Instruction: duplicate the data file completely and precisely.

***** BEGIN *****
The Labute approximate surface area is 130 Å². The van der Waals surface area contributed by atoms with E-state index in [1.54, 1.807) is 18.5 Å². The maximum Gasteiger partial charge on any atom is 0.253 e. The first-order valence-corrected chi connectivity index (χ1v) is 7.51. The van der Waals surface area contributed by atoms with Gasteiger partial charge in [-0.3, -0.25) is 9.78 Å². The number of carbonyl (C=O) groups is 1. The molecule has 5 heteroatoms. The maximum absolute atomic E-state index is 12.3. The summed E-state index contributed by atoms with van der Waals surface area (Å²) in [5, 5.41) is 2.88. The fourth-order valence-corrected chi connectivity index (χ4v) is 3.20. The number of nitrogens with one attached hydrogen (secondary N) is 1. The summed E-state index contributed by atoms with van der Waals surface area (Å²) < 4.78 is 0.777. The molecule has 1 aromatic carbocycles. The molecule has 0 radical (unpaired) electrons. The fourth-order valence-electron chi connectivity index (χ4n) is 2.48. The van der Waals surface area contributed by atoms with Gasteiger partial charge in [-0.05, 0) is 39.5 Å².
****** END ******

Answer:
The Labute approximate surface area is 130 Å². The van der Waals surface area contributed by atoms with E-state index in [1.54, 1.807) is 18.5 Å². The maximum Gasteiger partial charge on any atom is 0.253 e. The first-order valence-corrected chi connectivity index (χ1v) is 7.51. The van der Waals surface area contributed by atoms with Gasteiger partial charge in [-0.3, -0.25) is 9.78 Å². The number of carbonyl (C=O) groups is 1. The molecule has 5 heteroatoms. The maximum absolute atomic E-state index is 12.3. The summed E-state index contributed by atoms with van der Waals surface area (Å²) in [5, 5.41) is 2.88. The fourth-order valence-corrected chi connectivity index (χ4v) is 3.20. The number of nitrogens with one attached hydrogen (secondary N) is 1. The summed E-state index contributed by atoms with van der Waals surface area (Å²) < 4.78 is 0.777. The molecule has 1 aromatic carbocycles. The molecule has 0 radical (unpaired) electrons. The fourth-order valence-electron chi connectivity index (χ4n) is 2.48. The van der Waals surface area contributed by atoms with Gasteiger partial charge in [-0.05, 0) is 39.5 Å².